In the six months since President Biden signed the landmark Bipartisan Infrastructure Law directing a trillion dollars of government investments in transportation systems and high-speed internet access, federal agencies have begun rolling out the rules that will govern thousands of projects.
But new red tape in the law could cost American taxpayers, consumers and businesses 25 percent more to incorporate technologies into infrastructure projects while preventing needed investments from reaching crumbling bridges and vulnerable communities. These costly and counterproductive rules, known as friendly sounding “Buy America” requirements, will force communities into expensive and less effective projects, without delivering on the promise of more jobs in the United States.
The first Buy American Act, signed by President Herbert Hoover in 1933, encouraged the use of U.S-made construction materials by government-funded post-Depression public works projects. Supplemented by the later, similarly named Buy America Act five decades later, U.S. law continues to prefer American-made products for government-funded investments.
The latest infrastructure law again includes such provisions, but it does not include a waiver that has been a crucial component of information and communications technology-related programs for decades. This waiver recognizes that technology products are global in scope and that most such products, including those manufactured by U.S. companies, rely on the worldwide supply chain and cannot be sourced in compliance with Buy America requirements.
The lack of such a waiver that recognizes this reality hamstrings state, local and tribal governments that receive infrastructure funding. These stipulations place cutting-edge technology developed through global supply chains out of reach for America’s communities.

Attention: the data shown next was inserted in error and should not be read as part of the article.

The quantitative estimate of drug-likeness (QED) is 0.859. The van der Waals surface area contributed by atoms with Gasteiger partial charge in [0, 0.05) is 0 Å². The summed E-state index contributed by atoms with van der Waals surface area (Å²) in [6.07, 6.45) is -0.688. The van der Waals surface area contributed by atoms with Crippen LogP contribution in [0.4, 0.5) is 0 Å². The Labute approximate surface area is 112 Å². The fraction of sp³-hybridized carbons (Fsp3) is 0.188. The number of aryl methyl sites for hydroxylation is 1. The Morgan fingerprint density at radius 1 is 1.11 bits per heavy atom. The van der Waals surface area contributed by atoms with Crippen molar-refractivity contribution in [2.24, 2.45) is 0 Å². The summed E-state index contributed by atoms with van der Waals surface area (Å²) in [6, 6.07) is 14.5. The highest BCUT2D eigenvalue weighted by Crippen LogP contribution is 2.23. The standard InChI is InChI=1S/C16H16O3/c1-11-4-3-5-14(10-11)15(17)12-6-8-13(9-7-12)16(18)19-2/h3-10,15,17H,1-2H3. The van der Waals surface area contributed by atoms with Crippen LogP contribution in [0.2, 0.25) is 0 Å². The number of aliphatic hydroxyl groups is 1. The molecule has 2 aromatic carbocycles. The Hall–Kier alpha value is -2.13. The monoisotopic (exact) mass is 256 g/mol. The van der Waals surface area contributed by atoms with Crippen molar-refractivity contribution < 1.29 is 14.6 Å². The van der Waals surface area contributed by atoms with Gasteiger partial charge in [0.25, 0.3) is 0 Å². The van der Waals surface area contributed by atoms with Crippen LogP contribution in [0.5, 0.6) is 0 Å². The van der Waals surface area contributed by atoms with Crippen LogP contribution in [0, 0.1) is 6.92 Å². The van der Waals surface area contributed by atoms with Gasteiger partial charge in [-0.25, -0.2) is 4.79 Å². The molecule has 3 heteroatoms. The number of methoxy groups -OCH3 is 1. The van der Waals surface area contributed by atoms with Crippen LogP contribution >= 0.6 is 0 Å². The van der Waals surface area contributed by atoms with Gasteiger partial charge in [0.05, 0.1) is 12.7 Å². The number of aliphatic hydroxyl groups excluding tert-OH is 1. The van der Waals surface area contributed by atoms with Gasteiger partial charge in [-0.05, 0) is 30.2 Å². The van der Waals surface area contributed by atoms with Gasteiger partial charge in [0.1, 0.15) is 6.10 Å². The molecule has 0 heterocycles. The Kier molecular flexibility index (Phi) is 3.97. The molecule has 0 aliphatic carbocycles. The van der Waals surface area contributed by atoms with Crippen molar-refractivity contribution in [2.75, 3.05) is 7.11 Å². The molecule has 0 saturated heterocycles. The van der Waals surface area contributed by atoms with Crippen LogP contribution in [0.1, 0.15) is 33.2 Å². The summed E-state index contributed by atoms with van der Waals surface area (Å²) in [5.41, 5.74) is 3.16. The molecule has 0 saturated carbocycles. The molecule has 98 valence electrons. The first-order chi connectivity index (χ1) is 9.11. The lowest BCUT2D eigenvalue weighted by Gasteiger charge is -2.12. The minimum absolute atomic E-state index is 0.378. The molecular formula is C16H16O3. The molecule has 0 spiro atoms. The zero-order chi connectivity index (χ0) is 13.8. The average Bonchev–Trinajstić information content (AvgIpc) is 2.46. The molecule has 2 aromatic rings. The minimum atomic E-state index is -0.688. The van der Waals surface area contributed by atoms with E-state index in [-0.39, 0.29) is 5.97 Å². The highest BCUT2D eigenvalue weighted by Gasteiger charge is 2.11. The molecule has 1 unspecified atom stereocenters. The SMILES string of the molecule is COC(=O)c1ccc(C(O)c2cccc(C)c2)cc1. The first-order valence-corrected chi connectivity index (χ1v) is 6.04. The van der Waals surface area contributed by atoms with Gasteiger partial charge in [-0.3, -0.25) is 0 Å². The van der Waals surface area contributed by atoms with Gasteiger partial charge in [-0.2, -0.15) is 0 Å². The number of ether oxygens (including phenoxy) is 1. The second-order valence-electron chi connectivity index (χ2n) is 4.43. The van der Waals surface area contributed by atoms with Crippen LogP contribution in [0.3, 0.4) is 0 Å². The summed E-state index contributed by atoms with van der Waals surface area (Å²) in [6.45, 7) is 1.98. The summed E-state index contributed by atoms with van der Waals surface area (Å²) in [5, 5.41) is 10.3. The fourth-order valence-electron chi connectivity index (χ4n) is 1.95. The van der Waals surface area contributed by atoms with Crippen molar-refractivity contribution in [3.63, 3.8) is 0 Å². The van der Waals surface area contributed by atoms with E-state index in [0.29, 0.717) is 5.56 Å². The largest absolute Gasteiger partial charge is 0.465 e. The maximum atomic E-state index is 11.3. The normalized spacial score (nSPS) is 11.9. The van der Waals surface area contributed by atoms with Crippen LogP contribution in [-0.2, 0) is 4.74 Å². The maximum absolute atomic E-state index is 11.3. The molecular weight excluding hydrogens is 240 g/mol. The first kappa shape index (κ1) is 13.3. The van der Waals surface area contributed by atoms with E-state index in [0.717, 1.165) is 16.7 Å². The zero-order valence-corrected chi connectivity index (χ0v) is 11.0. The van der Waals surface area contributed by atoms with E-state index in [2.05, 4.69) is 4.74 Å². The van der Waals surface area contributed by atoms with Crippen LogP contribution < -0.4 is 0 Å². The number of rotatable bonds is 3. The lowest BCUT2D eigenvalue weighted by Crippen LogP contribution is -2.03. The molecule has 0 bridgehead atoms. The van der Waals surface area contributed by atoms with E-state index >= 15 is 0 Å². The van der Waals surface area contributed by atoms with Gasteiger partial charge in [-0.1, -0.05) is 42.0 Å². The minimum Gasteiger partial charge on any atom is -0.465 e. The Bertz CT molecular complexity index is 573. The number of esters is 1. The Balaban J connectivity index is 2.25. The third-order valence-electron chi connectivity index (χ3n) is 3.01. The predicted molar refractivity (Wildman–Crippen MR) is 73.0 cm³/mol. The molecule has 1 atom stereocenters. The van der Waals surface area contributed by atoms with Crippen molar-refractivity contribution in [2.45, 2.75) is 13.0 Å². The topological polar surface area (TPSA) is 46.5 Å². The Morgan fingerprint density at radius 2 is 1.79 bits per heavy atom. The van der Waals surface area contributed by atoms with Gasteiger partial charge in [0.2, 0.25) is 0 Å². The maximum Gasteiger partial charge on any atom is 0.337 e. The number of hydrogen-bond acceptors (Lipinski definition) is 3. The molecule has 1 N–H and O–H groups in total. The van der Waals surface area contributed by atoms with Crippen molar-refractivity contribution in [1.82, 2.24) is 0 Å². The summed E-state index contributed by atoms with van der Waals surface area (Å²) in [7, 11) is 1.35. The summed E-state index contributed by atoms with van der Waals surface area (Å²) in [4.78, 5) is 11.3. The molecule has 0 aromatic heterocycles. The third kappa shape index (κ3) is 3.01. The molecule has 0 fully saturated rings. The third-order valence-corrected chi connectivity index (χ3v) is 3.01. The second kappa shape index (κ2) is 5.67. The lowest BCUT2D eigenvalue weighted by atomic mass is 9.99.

Crucially, harnessing global supply chains does not hurt American workers or the growth of U.S.-made products. In many instances, it is not possible to source, manufacture and assemble products entirely in the United States.
While the tech industry is making investments to expand manufacturing capabilities in the United States, many components, like sensors, computers and semiconductors, needed for the boldest infrastructure projects are either not made in the United States or not made in the quantities necessary.
Over the last 30 years, allied countries like Canada, Mexico, Germany and South Korea have built up highly specialized expertise to meet the demand for these crucial components. By contrast, a new report finds that “U.S. weaknesses in domestic IT production have only grown since (2009), making it even harder to meet the domestic production requirements today without significant cost increases and time delays.”
Our partnership with global allies has never been more important. Closing our borders to the worldwide supply chain creates opportunities for other, non-allied countries to welcome the business we turn away.
In other words, the United States must harness the global supply chain to deliver Biden’s infrastructure goals. Those aims include providing reliable internet access in rural communities requiring high-speed network switches and routers as well as optic cabling, and high-speed electric vehicle charging infrastructure requiring modern high-power semiconductors.
Key federal agencies agree. A recent report from the Commerce and Homeland Security departments on technology supply chains concluded that it “is not cost-effective to move (IT) production back to the United States without a change in technology.”
For Biden to deliver on his promises for improved infrastructure and job growth, the administration should immediately provide for common-sense waivers so that communities can leverage global supply chains and harness the best and most cost-effective technology available.
These types of waivers have a long and successful track record. NTIA determined almost 15 years ago that broad ICT waivers were necessary to deliver broadband to unserved communities without compromising quality. The same is true today.
While Americans are already feeling the squeeze from inflation, red tape “Buy America” rules for global ICT will hamper Biden’s vision for American infrastructure and make investments more expensive. Instead of realizing the full benefits of this “once in a generation” infrastructure investment, these rules stand to delay critical projects, reduce access to cutting-edge technologies, and burden state, local and tribal governments.